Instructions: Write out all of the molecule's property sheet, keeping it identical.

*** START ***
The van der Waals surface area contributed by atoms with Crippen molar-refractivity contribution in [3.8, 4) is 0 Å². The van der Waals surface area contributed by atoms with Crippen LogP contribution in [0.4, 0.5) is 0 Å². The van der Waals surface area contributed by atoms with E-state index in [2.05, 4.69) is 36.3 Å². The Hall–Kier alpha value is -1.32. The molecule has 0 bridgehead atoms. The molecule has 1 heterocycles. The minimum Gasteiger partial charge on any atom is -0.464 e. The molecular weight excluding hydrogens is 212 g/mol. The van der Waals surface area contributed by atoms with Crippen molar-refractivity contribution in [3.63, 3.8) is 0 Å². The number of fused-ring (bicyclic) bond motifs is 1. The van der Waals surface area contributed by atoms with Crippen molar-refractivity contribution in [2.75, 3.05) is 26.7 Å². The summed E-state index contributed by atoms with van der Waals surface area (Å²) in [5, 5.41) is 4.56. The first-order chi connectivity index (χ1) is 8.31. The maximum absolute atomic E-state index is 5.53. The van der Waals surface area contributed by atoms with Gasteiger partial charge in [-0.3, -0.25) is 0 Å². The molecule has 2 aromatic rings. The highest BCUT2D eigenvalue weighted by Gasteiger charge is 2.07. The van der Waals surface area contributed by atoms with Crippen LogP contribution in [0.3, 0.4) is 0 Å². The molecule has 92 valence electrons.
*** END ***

The van der Waals surface area contributed by atoms with Crippen molar-refractivity contribution in [3.8, 4) is 0 Å². The van der Waals surface area contributed by atoms with Crippen LogP contribution in [0.4, 0.5) is 0 Å². The van der Waals surface area contributed by atoms with E-state index in [2.05, 4.69) is 36.3 Å². The Hall–Kier alpha value is -1.32. The molecule has 0 bridgehead atoms. The molecule has 1 heterocycles. The minimum Gasteiger partial charge on any atom is -0.464 e. The molecular weight excluding hydrogens is 212 g/mol. The van der Waals surface area contributed by atoms with Crippen molar-refractivity contribution in [3.63, 3.8) is 0 Å². The number of fused-ring (bicyclic) bond motifs is 1. The van der Waals surface area contributed by atoms with Crippen molar-refractivity contribution in [2.75, 3.05) is 26.7 Å². The summed E-state index contributed by atoms with van der Waals surface area (Å²) in [5, 5.41) is 4.56. The first-order chi connectivity index (χ1) is 8.31. The maximum absolute atomic E-state index is 5.53. The van der Waals surface area contributed by atoms with Gasteiger partial charge in [-0.3, -0.25) is 0 Å². The molecule has 2 aromatic rings. The highest BCUT2D eigenvalue weighted by Gasteiger charge is 2.07. The van der Waals surface area contributed by atoms with Crippen LogP contribution in [0.3, 0.4) is 0 Å². The molecule has 92 valence electrons.